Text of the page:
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‘Storrowed’ yet again (but not on Storrow Drive)

This tractor-trailer got stuck underneath the East Main Street railroad bridge in Westborough on March 25.Westborough Fire Department

Every day, police officers respond to reports of all sorts of events and nonevents, most of which never make the news. Here is a sampling of lesser-known — but no less noteworthy — incidents from police log books (a.k.a. blotters) in our suburbs.


The term “Storrowed” is a uniquely Bostonian word that refers to the phenomenon of a truck getting stuck under a low-clearance bridge on Storrow Drive. But of course this can happen anywhere, not just along the Charles River; and loyal readers of this column know that trucks can get “Storrowed” in the suburbs, too. Our latest example: Check out this tractor-trailer that ended up in a precarious situation in Westborough on March 25. It happened at the East Main Street railroad bridge. After the tractor-trailer got stuck, the fire department tweeted that the roadway was reduced to one lane. Apparently, the driver didn’t see the yellow danger signs (which are posted on each side of the overpass) that warn that it’s a low-clearance bridge.



At 10:38 p.m. March 1, Milton police responded to a 911 a call from a resident of Hinckley Road who said an unknown person with a flashlight was in her backyard. But before an officer arrived at the scene, the caller told police there was nothing to worry about after all, because the individual in the backyard was her husband.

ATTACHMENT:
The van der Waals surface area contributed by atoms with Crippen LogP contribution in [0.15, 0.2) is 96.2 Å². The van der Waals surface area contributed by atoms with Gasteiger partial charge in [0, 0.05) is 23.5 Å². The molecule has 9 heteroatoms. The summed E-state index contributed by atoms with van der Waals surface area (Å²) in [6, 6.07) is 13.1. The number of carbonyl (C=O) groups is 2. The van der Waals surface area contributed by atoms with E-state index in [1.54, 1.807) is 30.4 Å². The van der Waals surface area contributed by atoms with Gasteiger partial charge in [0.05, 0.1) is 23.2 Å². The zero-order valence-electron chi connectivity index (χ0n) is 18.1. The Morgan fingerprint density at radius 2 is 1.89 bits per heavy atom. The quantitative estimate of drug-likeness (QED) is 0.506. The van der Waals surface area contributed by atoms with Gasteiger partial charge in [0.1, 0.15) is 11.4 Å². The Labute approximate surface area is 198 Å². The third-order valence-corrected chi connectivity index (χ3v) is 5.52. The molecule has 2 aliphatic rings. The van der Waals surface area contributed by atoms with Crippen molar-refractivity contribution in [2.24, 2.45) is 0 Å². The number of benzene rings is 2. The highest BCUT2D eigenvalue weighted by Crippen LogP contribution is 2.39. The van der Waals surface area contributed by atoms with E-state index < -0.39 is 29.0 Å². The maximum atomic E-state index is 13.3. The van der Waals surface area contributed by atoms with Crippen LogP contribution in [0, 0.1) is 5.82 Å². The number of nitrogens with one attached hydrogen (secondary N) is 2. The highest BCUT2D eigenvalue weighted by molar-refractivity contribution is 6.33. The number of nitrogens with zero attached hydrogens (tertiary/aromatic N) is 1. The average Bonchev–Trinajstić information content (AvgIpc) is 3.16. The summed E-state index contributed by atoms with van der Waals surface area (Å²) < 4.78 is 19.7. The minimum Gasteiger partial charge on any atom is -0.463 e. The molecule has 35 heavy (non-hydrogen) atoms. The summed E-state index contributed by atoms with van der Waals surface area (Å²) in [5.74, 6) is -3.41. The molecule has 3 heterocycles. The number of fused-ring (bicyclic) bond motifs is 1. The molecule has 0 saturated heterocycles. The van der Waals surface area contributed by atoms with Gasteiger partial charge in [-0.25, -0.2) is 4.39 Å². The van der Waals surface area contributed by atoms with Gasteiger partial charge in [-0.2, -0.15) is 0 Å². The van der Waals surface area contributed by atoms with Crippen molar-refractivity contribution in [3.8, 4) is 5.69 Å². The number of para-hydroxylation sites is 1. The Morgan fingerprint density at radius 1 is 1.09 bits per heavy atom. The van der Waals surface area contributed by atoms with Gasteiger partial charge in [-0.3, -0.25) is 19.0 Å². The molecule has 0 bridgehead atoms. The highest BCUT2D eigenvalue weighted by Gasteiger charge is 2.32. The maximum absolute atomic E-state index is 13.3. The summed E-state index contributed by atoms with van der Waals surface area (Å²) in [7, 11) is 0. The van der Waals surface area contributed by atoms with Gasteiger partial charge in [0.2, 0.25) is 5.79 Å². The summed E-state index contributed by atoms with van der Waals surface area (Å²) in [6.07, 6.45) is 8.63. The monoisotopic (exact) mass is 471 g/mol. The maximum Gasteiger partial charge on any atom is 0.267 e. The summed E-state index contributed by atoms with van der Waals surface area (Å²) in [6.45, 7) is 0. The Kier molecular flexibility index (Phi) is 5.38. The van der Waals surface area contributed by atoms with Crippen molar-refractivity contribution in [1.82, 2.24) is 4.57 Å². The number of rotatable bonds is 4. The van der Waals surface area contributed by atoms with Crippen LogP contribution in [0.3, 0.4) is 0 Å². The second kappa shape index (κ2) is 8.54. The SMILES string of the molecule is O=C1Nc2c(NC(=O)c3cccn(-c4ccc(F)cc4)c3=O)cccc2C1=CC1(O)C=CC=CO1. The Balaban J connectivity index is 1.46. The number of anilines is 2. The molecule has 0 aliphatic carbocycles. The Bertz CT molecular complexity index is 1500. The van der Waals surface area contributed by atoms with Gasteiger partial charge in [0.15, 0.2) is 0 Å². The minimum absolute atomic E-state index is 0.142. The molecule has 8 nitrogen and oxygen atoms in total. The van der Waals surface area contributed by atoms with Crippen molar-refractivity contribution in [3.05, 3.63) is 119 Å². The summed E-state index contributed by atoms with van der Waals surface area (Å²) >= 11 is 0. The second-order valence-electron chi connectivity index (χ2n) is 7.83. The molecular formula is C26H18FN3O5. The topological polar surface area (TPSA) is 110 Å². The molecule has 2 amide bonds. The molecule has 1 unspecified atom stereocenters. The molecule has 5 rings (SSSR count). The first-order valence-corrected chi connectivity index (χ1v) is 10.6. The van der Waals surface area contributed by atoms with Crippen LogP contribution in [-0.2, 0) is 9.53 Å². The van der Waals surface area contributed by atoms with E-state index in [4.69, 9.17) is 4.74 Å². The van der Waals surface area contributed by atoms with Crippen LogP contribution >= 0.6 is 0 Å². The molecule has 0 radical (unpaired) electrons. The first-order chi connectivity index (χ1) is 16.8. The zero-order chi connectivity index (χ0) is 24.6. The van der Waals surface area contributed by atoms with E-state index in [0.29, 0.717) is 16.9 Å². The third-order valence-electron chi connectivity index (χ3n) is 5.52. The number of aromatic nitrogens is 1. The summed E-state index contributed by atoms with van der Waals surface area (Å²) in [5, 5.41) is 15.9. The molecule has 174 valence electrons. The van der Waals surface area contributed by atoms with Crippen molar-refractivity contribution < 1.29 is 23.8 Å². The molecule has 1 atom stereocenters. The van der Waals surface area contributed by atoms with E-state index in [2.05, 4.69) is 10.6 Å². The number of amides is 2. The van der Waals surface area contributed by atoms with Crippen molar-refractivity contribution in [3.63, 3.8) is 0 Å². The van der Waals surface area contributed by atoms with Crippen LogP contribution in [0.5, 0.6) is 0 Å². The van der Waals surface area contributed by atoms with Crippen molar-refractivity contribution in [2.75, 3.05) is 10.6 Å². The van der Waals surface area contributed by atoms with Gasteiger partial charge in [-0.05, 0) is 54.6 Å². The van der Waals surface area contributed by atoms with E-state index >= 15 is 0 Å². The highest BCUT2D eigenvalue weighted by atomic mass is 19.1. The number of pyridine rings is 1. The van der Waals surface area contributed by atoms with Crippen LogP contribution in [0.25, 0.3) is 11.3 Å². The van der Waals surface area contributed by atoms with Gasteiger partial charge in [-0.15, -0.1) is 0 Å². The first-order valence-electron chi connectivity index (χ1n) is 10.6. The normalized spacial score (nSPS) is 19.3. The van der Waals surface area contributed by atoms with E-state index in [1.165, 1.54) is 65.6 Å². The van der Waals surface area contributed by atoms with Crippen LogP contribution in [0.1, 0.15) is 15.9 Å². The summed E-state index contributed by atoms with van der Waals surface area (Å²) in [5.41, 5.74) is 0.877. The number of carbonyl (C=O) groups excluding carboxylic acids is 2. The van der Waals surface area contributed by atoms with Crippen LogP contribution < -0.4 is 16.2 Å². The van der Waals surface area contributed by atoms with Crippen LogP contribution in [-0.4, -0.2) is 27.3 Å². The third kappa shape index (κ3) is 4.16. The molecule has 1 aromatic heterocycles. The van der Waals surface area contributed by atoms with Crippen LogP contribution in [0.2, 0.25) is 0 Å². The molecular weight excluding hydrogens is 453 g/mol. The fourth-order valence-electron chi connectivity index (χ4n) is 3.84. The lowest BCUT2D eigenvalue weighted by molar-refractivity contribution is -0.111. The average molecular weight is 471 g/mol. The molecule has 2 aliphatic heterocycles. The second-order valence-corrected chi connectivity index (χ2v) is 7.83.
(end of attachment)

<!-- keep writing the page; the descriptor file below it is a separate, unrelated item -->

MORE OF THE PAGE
At 2:13 p.m. March 21, Peabody police were sent out to check on a man who appeared to be walking without shoes near a dental office on Sylvan Street. An officer made contact with the man, who was boarding the bus. But according to the log entry, the officer found that the fellow had a good reason for being shoeless, because he had “a foot cast on and cannot wear sneakers,” police reported.



At 12:09 p.m. March 20, Maynard police called their Stow counterparts to advise that someone from their town saw several teens riding Segways in the middle of Summer Street. The log entry said that the youths proceeded to cross the town line and were now on Pompositticut Street in Stow. Police checked the area, but there were no signs of them.


At 9:53 p.m. March 20, Acton police were dispatched to deal with a disturbance on Iris Court. The log entry stated that there was a neighbor “banging, smashing, and rolling things” across the floor. Police spoke to the resident, who agreed to “quiet down for the evening.”


At 6:30 p.m. April 1, a person came into the Bridgewater police station and reported being scammed out of $2,000 while booking rooms at an out-of-state hotel over the phone. “Party paid booking company with Target Gift Cards,” police tweeted. “Party advised of scam. Under investigation.”


On March 2, Milford Animal Control shared photos of a black bear sighting on Facebook. “Bear Alert!! This picture was taken last night in the Village circle area,” the post said. “Anyone in the area is advised to take down bird feeders and put there trash barrels in a secure area. Bird seed and trash will keep this guy hanging around. Hopefully he or she is just passing through.”


Emily Sweeney can be reached at emily.sweeney@globe.com. Follow her @emilysweeney and on Instagram @emilysweeney22.